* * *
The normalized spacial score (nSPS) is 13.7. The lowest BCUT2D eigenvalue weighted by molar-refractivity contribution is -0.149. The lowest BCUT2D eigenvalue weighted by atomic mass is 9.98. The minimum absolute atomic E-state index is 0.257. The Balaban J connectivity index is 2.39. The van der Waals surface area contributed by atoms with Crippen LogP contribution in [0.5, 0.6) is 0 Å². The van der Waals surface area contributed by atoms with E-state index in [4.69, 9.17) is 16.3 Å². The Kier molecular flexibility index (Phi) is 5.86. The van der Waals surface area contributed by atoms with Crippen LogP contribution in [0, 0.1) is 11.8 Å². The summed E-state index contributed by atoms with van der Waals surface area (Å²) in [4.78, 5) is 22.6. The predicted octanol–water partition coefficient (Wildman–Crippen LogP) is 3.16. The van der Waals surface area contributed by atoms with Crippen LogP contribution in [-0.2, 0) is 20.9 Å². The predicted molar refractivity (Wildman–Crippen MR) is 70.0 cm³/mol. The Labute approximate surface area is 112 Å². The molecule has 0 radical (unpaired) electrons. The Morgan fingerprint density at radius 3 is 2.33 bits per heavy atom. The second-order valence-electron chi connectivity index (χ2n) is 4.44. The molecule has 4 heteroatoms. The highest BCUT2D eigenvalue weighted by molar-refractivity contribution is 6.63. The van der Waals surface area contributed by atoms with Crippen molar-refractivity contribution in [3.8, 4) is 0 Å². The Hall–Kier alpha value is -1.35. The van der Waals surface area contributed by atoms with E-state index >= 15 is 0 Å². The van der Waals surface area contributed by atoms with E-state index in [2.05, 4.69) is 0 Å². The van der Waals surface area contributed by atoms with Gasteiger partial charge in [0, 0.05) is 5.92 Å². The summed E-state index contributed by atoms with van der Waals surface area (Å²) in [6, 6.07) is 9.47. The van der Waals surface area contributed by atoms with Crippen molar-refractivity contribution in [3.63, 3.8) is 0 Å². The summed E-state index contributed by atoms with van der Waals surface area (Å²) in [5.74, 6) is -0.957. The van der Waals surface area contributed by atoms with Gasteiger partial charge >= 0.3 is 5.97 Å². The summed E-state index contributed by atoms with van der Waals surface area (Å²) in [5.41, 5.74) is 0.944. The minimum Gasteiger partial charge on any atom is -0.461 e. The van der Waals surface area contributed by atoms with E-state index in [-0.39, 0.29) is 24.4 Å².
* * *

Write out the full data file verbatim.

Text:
The normalized spacial score (nSPS) is 13.7. The lowest BCUT2D eigenvalue weighted by molar-refractivity contribution is -0.149. The lowest BCUT2D eigenvalue weighted by atomic mass is 9.98. The minimum absolute atomic E-state index is 0.257. The Balaban J connectivity index is 2.39. The van der Waals surface area contributed by atoms with Crippen LogP contribution in [0.5, 0.6) is 0 Å². The van der Waals surface area contributed by atoms with E-state index in [4.69, 9.17) is 16.3 Å². The Kier molecular flexibility index (Phi) is 5.86. The van der Waals surface area contributed by atoms with Crippen LogP contribution in [0, 0.1) is 11.8 Å². The summed E-state index contributed by atoms with van der Waals surface area (Å²) in [4.78, 5) is 22.6. The predicted octanol–water partition coefficient (Wildman–Crippen LogP) is 3.16. The van der Waals surface area contributed by atoms with Crippen LogP contribution in [-0.2, 0) is 20.9 Å². The predicted molar refractivity (Wildman–Crippen MR) is 70.0 cm³/mol. The Labute approximate surface area is 112 Å². The molecule has 0 radical (unpaired) electrons. The Morgan fingerprint density at radius 3 is 2.33 bits per heavy atom. The second-order valence-electron chi connectivity index (χ2n) is 4.44. The molecule has 4 heteroatoms. The highest BCUT2D eigenvalue weighted by molar-refractivity contribution is 6.63. The van der Waals surface area contributed by atoms with Crippen molar-refractivity contribution in [3.8, 4) is 0 Å². The Hall–Kier alpha value is -1.35. The van der Waals surface area contributed by atoms with E-state index >= 15 is 0 Å². The van der Waals surface area contributed by atoms with E-state index in [2.05, 4.69) is 0 Å². The van der Waals surface area contributed by atoms with Gasteiger partial charge in [0, 0.05) is 5.92 Å². The summed E-state index contributed by atoms with van der Waals surface area (Å²) in [6, 6.07) is 9.47. The van der Waals surface area contributed by atoms with Crippen molar-refractivity contribution in [3.63, 3.8) is 0 Å². The summed E-state index contributed by atoms with van der Waals surface area (Å²) in [5.74, 6) is -0.957. The van der Waals surface area contributed by atoms with Gasteiger partial charge >= 0.3 is 5.97 Å². The summed E-state index contributed by atoms with van der Waals surface area (Å²) in [5.41, 5.74) is 0.944. The minimum Gasteiger partial charge on any atom is -0.461 e. The van der Waals surface area contributed by atoms with E-state index in [-0.39, 0.29) is 24.4 Å².